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If you ever dreamed of owning the color-changing horse from the Emerald City, have we got good news for you. The color-changing paint technology that we saw on the BMW iX M60 in January may be closer to reality than we first thought.

BMW’s horse(power) of a different color

Side view of the BMW iX M60 Electric SUV with color-changing paint, with colors slowly changing from black to white front to back. The background is a black-and-white abstract pattern
BMW iX M60 electric SUV with E-Ink color-changing paint | BMW

BMW’s color-changing car first arrived in January at the CES consumer electronics show. At the time, BMW claimed the show was “just for research and demonstration purposes.” It’s still likely that a luxury car or SUV fully clothed in this technology won’t be a reality for another few years, but new information suggests that the automaker may be closer to real-life chameleon skills than we thought.

CarBuzz reports that this technology may start showing up in BMW interiors sooner, under the name “E Paper”. 

We imagine it would be similar to Mercedes-Benz’s ambient lighting system, which can let you adjust the color of your cabin to suit your mood. Audi filed a patent for color changing paint back in the fall of 2021, but not much has come from that since. BMW’s LED-illuminated grille idea is much more practical. We’ll likely be seeing color-changing grille borders on a variety of BMW models relatively soon.

Is E-Ink color-changing paint actually paint?

How does BMW’s color-changing paint work? It’s similar to the technology used in today’s e-readers, which is pretty cool.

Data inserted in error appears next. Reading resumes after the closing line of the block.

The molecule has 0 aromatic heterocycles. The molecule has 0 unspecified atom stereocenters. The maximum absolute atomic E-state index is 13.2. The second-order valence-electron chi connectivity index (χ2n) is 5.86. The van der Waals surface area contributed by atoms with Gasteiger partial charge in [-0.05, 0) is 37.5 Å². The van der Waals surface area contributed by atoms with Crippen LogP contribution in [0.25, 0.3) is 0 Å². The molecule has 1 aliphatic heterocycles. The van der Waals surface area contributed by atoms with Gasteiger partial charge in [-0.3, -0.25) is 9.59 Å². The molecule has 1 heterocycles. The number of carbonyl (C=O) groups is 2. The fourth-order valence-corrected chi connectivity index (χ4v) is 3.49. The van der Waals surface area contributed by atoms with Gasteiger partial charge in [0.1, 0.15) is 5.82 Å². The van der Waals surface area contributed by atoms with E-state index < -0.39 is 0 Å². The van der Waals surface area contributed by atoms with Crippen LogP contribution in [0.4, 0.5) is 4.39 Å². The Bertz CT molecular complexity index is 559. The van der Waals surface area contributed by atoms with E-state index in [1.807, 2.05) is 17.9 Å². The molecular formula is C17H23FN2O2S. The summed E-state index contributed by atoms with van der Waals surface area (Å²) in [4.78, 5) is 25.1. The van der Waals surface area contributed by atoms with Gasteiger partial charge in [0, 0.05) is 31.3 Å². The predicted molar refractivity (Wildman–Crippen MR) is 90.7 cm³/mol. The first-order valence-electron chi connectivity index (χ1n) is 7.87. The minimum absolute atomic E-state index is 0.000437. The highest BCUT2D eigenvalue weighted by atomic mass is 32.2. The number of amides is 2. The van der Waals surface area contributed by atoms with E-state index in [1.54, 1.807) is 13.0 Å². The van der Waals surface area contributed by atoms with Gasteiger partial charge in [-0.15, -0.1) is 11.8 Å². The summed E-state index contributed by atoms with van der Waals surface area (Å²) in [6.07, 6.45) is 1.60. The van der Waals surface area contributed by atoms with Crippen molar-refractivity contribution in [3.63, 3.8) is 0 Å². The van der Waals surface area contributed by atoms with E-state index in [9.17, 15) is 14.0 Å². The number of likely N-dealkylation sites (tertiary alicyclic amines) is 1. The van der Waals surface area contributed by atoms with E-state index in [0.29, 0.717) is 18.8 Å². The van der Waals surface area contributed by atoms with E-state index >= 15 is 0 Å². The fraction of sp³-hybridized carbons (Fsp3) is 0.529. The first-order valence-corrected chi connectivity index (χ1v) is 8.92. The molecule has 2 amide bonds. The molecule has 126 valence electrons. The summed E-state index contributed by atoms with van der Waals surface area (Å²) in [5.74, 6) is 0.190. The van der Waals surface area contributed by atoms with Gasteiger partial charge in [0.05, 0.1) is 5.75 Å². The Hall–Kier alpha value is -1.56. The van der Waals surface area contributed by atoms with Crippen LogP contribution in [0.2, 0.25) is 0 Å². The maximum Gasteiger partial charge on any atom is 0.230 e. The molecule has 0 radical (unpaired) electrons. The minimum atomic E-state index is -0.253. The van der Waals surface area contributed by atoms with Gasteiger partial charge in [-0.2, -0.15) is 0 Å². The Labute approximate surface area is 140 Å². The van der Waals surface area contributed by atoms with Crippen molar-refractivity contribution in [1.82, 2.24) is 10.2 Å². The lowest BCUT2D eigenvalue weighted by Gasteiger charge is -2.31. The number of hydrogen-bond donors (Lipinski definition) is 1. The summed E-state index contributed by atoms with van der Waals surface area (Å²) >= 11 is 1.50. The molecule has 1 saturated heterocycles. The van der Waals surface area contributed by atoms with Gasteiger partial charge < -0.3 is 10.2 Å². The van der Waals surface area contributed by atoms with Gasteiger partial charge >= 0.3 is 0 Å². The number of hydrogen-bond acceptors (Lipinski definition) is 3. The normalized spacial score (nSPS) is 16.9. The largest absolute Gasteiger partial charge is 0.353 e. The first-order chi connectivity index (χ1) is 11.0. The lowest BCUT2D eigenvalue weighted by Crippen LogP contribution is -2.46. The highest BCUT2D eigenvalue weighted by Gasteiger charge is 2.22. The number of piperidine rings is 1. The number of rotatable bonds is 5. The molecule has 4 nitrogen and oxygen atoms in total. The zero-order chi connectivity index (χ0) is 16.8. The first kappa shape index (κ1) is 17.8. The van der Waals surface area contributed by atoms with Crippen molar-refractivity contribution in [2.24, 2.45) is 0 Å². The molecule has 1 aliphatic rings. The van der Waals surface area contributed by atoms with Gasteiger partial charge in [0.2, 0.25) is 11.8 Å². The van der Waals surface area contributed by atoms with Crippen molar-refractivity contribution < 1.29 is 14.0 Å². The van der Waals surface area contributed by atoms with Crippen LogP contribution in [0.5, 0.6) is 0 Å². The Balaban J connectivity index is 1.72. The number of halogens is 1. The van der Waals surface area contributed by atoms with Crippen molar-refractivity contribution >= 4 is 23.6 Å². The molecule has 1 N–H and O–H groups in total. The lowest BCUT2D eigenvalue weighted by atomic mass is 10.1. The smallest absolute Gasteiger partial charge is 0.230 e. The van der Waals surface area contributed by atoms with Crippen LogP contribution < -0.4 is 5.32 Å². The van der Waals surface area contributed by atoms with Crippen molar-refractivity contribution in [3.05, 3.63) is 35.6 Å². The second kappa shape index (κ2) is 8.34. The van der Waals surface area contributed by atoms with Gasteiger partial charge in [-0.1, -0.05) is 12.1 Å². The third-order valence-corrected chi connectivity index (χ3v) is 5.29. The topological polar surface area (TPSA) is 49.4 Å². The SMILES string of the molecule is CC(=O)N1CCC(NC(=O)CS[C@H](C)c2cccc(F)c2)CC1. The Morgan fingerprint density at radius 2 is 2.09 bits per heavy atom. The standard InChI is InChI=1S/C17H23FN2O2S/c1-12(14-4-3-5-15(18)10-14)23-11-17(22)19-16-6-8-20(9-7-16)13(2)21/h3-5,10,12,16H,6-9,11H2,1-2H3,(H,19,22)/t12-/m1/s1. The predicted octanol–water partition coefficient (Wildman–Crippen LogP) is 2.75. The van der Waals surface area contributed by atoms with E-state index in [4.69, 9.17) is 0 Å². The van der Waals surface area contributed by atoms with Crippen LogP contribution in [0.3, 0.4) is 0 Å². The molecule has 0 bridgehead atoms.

“The surface coating of the BMW iX Flow featuring E Ink contains many millions of microcapsules, with a diameter equivalent to the thickness of a human hair. Each of these microcapsules contains negatively charged white pigments and positively charged black pigments. Depending on the chosen setting, stimulation by means of an electrical field causes either the white or the black pigments to collect at the surface of the microcapsule, giving the car body the desired shade.”

This is more than just color-shifting paint, which can change shade or shimmer based on the angle you look at it. This is actually a highly advanced technical paint. There are a lot of questions around legality and cost surrounding E-Ink, though. That may keep a color-changing luxury car a fantasy for another few years.

Paint tech opens up new paths for customizations

Front end of the color-changing paint on the BMW iX M60 SUV. Black and white body panels compliment the black-and-white abstract background
BMW iX M60 with E-Ink | BMW

We know that consumers like customization and personalization—especially on their $60,000+ luxury cars. The availability of color-changing paint on a premium SUV or sedan would be a major game-changer. Drivers who love the sporty attitudes of the high-performance M Series would likely be thrilled to swap color to color.

This could even open up crazy possibilities for business. If E-Ink could cover a full car and have a full color spectrum available, businesses could have rotating ads on their company vehicles. Then, they wouldn’t need to swap out pricey wraps.

Since this is the first tech of its kind, there likely aren’t any current laws regarding color-changing paint. However, if this technology becomes available and common, it may lead to the creation of a few laws about registration, at least. 

Art Radar Journal has a cool write-up about legal questions surrounding painting cars and “color-shift” paint jobs. Color-shift paint is a non-technical application of paint that can change shade or sheen. One of those jobs can cost over $10,000.  

This high-tech paint would likely jack up the price of any new BMW wearing it. But, there’s no hint for how color-changing paint could affect trade-in and resale value of a model that hit the used-car market after purchase.


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